Hi Hans, I remember you posting a thread about human ancestors using stone tools ~500kya. The link's dead in the thread so here's another link.


Now it appears that more than 500,000 years ago, human ancestors living in the Baringo Basin of Kenya collected lava stone cobbles from a riverbed and hammered them in just the right way to produce stone blades. Paleoanthropologists Cara Roure Johnson and Sally McBrearty of the University of Connecticut, Storrs, recently discovered the blades at five sites in the region, including two that date to between 509,000 and 543,000 years ago. "This is the oldest known occurrence of blades," Johnson reported Wednesday here at the annual meeting of the Paleoanthropology Society.


I know that there have been stone tools found in caves in Israel, Kenya and South Africa that pre-date the '130,000 and 75,000' in the physorg article. It seems like numerous centuries and geographical dispersion would generate cultural differences that possibly meant our ancestors were immersed in culture prior to our arrival. As such, the early moderns would have had cultural signifiers from across the cardinal points of Africa.

I guess my question would be this. Has there been a similarly extensive study into the differences between lithics that predate early modern humans?



posted on Aug, 19 2014 @ 09:43 AM
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originally posted by: Kandinsky

I guess my question would be this. Has there been a similarly extensive study into the differences between lithics that predate early modern humans?



Not to my knowledge but based on the metadata model they used above they probably will try earlier dates, the only problem I see is a lack of material going that far.

I await to be amazed.



posted on Aug, 19 2014 @ 10:03 AM
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originally posted by: Xtrozero

originally posted by: rickymouse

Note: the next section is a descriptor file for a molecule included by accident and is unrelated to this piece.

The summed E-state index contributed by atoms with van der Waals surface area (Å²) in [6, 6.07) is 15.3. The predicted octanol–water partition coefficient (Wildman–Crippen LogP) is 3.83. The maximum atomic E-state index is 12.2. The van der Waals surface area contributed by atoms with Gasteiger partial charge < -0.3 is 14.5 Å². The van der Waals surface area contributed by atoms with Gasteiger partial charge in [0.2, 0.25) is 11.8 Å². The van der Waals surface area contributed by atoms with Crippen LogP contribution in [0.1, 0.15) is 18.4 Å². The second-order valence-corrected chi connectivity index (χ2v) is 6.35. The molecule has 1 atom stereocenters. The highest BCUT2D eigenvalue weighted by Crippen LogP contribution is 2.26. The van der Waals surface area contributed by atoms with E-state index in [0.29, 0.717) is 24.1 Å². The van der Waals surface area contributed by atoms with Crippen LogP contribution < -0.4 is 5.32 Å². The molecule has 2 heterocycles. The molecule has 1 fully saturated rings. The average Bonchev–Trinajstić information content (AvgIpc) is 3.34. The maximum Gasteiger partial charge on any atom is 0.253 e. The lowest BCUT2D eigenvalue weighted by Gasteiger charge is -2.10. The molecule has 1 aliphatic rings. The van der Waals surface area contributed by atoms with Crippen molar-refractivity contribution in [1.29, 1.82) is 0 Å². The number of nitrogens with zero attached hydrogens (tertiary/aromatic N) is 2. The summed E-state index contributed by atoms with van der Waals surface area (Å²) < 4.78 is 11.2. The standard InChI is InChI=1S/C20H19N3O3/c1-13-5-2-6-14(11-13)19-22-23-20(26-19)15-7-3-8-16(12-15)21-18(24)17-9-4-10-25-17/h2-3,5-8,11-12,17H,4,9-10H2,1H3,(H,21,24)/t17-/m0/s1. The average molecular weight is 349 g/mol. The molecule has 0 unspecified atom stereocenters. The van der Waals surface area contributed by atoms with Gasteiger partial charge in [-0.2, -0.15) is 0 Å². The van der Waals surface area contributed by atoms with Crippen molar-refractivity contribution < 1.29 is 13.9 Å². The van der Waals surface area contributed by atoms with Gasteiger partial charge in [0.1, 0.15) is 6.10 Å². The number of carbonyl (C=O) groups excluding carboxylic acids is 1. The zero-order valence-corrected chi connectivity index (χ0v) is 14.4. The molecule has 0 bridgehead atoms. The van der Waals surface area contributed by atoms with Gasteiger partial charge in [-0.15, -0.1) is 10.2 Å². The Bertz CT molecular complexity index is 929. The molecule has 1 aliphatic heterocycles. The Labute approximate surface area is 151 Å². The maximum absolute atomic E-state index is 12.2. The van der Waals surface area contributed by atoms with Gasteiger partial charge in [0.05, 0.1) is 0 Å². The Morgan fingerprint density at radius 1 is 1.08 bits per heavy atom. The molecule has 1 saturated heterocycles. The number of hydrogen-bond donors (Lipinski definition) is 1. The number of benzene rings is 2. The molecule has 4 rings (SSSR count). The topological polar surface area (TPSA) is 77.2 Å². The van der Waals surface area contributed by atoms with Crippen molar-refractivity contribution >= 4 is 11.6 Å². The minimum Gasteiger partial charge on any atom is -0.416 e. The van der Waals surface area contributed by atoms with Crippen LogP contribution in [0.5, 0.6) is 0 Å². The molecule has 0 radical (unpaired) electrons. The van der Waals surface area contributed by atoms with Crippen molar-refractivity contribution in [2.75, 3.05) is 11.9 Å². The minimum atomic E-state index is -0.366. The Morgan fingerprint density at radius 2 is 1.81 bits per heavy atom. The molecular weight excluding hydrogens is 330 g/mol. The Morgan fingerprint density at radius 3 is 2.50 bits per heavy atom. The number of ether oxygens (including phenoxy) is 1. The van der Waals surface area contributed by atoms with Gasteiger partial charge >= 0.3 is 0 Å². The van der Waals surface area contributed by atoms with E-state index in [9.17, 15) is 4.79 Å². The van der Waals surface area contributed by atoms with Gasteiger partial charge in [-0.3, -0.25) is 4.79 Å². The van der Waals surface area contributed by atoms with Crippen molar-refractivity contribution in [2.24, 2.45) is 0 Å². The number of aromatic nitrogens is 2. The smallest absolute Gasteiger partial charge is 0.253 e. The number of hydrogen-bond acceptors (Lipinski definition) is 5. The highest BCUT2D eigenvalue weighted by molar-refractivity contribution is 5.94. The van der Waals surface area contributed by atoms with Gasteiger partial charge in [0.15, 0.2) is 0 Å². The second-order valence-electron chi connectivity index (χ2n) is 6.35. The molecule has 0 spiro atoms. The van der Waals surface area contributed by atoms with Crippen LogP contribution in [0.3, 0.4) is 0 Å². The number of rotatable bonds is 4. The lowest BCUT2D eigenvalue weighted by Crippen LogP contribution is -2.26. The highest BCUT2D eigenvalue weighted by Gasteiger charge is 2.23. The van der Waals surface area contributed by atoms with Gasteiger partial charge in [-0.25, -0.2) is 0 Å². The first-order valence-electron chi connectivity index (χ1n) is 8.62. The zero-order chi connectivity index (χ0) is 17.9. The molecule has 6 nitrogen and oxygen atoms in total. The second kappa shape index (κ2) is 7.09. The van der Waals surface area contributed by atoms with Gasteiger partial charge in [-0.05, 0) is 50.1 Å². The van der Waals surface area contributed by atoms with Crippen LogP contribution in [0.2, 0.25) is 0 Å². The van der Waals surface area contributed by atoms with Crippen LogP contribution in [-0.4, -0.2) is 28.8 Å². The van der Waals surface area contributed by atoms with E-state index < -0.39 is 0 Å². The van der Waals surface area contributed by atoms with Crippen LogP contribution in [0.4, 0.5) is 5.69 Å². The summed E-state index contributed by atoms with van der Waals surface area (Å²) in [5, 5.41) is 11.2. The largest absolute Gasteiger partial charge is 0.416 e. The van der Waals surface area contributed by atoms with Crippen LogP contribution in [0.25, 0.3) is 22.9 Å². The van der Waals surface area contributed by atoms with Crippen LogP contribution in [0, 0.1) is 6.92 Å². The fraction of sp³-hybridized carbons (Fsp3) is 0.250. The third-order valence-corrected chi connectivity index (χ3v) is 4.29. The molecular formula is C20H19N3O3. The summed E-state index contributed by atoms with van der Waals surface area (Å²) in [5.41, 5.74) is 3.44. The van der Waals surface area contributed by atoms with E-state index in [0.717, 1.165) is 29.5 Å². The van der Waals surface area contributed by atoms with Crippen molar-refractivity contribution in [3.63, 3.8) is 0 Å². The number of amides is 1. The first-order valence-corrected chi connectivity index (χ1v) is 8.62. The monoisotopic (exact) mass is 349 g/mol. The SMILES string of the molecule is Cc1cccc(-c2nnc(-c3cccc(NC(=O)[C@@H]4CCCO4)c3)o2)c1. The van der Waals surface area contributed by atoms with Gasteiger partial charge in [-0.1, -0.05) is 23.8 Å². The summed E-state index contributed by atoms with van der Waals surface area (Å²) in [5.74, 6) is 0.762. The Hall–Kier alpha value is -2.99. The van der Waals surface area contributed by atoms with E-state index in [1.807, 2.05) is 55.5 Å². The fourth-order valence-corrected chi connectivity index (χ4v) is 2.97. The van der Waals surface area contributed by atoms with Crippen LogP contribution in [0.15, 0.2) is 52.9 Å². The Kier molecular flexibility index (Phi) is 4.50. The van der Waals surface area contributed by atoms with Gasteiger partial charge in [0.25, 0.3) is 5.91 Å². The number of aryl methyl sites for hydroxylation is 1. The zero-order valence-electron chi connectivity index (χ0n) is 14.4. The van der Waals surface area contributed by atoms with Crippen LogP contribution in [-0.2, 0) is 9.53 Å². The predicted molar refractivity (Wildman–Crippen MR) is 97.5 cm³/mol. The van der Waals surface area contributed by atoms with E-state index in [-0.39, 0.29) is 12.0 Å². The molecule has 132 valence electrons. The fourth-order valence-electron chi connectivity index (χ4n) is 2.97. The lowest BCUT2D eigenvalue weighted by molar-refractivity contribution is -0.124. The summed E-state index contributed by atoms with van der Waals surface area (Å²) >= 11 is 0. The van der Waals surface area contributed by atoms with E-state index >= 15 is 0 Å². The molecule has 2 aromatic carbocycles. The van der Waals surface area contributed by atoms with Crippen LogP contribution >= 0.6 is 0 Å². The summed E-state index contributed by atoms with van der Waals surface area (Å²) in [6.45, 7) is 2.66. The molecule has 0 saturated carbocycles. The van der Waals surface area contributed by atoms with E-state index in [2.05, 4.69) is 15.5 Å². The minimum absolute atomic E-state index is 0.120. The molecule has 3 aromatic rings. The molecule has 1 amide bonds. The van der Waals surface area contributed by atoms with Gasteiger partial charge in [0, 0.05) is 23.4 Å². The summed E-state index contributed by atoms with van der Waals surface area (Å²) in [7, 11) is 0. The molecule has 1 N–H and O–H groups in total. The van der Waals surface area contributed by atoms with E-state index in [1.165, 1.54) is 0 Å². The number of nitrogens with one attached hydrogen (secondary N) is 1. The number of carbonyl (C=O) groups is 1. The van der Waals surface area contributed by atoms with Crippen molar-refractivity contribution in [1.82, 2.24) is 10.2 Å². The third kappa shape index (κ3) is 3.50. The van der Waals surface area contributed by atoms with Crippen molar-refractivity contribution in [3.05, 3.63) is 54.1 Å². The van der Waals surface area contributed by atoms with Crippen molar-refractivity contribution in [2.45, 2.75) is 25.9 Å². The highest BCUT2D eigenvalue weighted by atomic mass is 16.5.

They could have settled there from somewhere else long ago.


Where else would we have started? The Americas are the newest group so everything else has a flow from Africa, unless you have information otherwise.

If we go back 1 million plus years then we are not talking humans anymore if you are suggesting that there were ancients before then.


You can believe the consensus of the time if you want, I would rather believe that they actually do not know because they haven't found adequate evidence yet. We share genetic traits with lucy, meaning we are related but this relationship could be from a previous ancestor of hers that came from anywhere. I am most likely not a direct descendent of Lucys. Neither are most of the people in this world. Actually, the chance of Lucy being a direct inline ancestor of any of us are probably zilch. We probably share common ancestors with Lucy though, they could have come from anywhere originally. We have common genetics with most of the hominins.

It doesn't really matter where we came from originally anyway, except in the minds of those who believe it.
edit on 19-8-2014 by rickymouse because: (no reason given)



posted on Aug, 19 2014 @ 11:14 AM
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a reply to: rickymouse

I don't believe in OOA, at all. Soon enough chances are it will be the latest science woopsy and they will have to admit the picture of human origin, evolution and migration is something other than presumptions made from a few fossils and snippets of DNA.

Each significant find is a step towards the truth.



posted on Aug, 19 2014 @ 11:18 AM
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a reply to: theabsolutetruth

...and your belief or idea is?



posted on Aug, 19 2014 @ 11:24 AM
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a reply to: Hanslune

Since when do we have to choose something else to believe in just because we do not believe in a present theory. Isn't it good enough to say that it really doesn't matter where man came from?



posted on Aug, 19 2014 @ 11:32 AM
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a reply to: rickymouse

Exactly.

Too many are emotionally attached to that theory and there are theories that that is the very purpose of it.

It is about science truth and fact, not Disney schmaltz.

People don't need a counter theory to disbelieve OOA theory.



posted on Aug, 19 2014 @ 11:42 AM
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a reply to: Hanslune

My beliefs and ideas are bountiful and plenty!.

My theory on OOA specifically, is that there isn't enough fossil record for that assumption and new finds, such as those in Spain and Israel are constantly throwing spanners in the works of OOA theory.

The truth is that OOA is just a THEORY. People should stop defending it as fact, it isn't a matter of dignity or feel good science, it is about the truth, and the truth is that there are other theories and OOA is unproven. Just another MSM machine load of political nonsense.